A smooth spinning big knob with UART and I2C output.Designed by ZachTek, Ships from Sweden
What is it? A knob for your input needs. It uses an indent free optical encoder to keep track of your rotating input. It uses a precision Rotary encoder with ball bearing supported shaft and just f...Read More…
A knob for your input needs. It uses an indent free optical encoder to keep track of your rotating input. It uses a precision Rotary encoder with ball bearing supported shaft and just feels great to use. Comes with a pre-programed Arduino Pro Mini 168.
I designed it primarily to use as an input knob but you can also use it in a machinery if you remove the knob and connect the axle. The dimensions are 75 x 60mm and about 70mm in height. The shaft is 6mm in diameter.
To make it easier to use a rotary knob in my projects
It is a butter smooth knob with a great feeling. Great for precision input to set frequency in a receiver or to set a precise value in a CNC machine etc. It uses an Arduino Pro mini 168 to keep track of the rotation. You get the rotation either on the serial port or I2C bus. On the serial port it will display a positive or negative count every 50mS if there has been motion on the knob. If you want to use I2C, simply query it on address 8 and you will get a number back indicating the motion since last query. This can be very useful if you connect to an Arduino or other MCU that is pressed for time or is going down for sleep etc. The encoder is interrupt driven to maximize speed and the unused pins on the Arduino is available on an unpopulated pin header.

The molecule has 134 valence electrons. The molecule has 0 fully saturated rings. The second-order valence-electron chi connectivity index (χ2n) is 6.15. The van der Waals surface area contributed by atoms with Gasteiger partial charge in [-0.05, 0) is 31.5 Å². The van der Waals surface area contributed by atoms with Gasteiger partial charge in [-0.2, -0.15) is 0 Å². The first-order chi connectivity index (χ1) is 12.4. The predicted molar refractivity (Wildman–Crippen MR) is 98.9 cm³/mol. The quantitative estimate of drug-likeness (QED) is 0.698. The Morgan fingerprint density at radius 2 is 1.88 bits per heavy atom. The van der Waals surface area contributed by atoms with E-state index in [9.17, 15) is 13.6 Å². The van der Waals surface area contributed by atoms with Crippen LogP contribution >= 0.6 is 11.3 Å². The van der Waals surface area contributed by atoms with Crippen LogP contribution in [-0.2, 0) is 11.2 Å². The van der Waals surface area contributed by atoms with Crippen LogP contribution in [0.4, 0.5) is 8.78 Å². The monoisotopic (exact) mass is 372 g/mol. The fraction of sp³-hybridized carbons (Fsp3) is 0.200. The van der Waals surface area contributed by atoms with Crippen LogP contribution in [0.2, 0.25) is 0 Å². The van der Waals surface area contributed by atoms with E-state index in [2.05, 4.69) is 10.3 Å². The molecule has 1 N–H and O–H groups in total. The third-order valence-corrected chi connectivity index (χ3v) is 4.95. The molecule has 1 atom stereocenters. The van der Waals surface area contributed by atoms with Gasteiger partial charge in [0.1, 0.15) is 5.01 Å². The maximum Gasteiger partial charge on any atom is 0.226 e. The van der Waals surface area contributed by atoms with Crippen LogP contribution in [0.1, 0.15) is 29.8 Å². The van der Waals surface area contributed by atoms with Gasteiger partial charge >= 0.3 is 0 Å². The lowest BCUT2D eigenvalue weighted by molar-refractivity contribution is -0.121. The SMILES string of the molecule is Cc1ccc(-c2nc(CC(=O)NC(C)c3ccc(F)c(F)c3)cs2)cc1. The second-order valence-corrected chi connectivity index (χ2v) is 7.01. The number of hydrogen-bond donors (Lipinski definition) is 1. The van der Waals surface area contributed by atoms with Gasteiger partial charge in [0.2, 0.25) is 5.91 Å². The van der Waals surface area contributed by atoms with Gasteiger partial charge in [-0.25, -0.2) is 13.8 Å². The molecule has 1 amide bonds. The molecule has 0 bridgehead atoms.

We recognize our top users by making them a Tindarian. Tindarians have access to secret & unreleased features.
We look for the most active & best members of the Tindie community, and invite them to join. There isn't a selection process or form to fill out. The only way to become a Tindarian is by being a nice & active member of the Tindie community!
I'm a electronics technician with hardware design as my speciality and software as a side line.
My interests and expertise are wide ranging but RF and Radio technology excites me the most.
I started doing electronic design in my own company when I was fresh out of school but after a few years I
became an IT Manager and have been working in the Computer industry for 30+ years at large International Software companies.
So now I'm finally going back to my roots by designing hardware for myself and for the public.
I take on custom jobs if I can fit them in.
My products are aimed to people that want to have an electronics piece to fit in to their project without to much hassle.
I try therefore to have my products pre-programmed and ready to use.
They are for the most part open in hardware and software so you can change them and tweak them.